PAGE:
How an Engine Dyno Works
Engine manufacturers and performance testing labs use engine dynamometers (or engine dyno) to isolate the engine’s power output and measure performance factors such as horsepower, acceleration, and mileage. Chassis dyno (or car dyno) applies a load against the engine and the torque absorbed by the loading mechanism is then transferred by a torque arm to a load cell sensor, which is integrated into the energy-absorbing device.
However, when an existing engine dyno does not have integrated torque measurement, it can be difficult to retrofit it, as dismantling the existing assembly can be cost-prohibitive or physically not possible. The application presented here provides an alternative solution. This mounting setup features a mechanical loading fixture with a torque arm that indirectly captures the engine torque which is then measured by a load cell.
Typically an S-beam Load Cell type is used in both compression or tension mounting configurations. However, FUTEK's proposal is to utilize the LCF Series load cell instead. The benefits of using LCF Load Cell are the following:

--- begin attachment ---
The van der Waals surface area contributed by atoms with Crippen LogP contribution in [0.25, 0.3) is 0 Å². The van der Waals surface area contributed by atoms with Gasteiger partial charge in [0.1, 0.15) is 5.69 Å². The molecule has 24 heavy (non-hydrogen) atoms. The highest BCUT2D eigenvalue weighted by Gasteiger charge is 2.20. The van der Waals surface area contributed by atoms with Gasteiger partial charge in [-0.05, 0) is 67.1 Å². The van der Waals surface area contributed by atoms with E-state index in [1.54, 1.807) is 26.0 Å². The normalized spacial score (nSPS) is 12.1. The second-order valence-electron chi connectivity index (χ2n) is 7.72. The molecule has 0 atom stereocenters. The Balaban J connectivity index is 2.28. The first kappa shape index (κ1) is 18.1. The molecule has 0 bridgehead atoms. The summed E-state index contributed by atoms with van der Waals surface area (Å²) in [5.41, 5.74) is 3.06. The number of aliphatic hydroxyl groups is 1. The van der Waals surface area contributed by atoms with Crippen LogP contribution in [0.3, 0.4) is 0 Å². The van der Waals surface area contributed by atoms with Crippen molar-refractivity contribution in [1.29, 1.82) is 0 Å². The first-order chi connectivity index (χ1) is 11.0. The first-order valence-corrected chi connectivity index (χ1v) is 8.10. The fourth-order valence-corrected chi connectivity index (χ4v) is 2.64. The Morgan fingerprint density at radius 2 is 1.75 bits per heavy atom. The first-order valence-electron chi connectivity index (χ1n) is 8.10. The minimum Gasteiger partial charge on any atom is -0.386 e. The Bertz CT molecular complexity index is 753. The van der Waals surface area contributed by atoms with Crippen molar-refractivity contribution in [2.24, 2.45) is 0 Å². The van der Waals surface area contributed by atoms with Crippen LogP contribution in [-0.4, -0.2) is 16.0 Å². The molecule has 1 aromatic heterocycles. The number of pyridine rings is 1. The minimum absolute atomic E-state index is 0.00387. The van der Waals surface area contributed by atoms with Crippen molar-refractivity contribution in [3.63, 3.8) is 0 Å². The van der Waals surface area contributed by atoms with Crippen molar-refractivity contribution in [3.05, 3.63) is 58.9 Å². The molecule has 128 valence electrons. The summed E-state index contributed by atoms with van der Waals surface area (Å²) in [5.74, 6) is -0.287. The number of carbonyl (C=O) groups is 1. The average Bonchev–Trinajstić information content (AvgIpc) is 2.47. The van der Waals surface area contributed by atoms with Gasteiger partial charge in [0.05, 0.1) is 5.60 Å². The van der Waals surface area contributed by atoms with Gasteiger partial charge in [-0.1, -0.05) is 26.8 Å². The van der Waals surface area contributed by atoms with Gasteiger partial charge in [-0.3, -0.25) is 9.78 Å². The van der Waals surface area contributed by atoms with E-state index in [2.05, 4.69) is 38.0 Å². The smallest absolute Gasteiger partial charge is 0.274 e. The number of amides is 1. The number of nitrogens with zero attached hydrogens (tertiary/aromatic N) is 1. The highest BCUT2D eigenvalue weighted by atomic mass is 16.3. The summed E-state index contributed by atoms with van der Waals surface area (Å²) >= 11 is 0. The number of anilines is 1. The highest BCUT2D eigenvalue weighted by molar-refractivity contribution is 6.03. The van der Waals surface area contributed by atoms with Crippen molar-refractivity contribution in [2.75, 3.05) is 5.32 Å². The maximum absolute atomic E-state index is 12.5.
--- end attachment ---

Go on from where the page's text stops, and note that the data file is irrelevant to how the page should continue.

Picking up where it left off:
- Robust one-piece construction;
- Fatigue and endurance tested;
- Highly Resistant to off-axis loads (extraneous loads).
The LCF load cell accurately measures the load applied by the engine dyno torque arm and provides mV/V electrical signals to the signal conditioner or data-acquisition system. Engineers are then able to analyze the power transfer to the engine and optimize the vehicle performance.
How it Works
The vehicle is secured onto the engine dyno, all support systems are installed and tested and the vehicle is started.
The dynamometer loading mechanism applies a load against the vehicle engine. The load cell reacts to the load applied by the torque arm. As the LCF Load Cell is highly resistant to off-axis loads (extraneous loads), it offsets non linear movements of the torque arm.
As the vehicle engine runs, FUTEK’s LCF Load Cell measures the load that's being applied by the torque arm.
These measurements are sent directly to a paired instrument which provides excitation voltage and signal conditioning (filtering, amplification, digitalization). Depending on the signal conditioner selection, the operator can either view the data on a digital load display or stream the data directly onto a PC or a PLC/DAQ for data logging, control loop safety interlock, or alarming.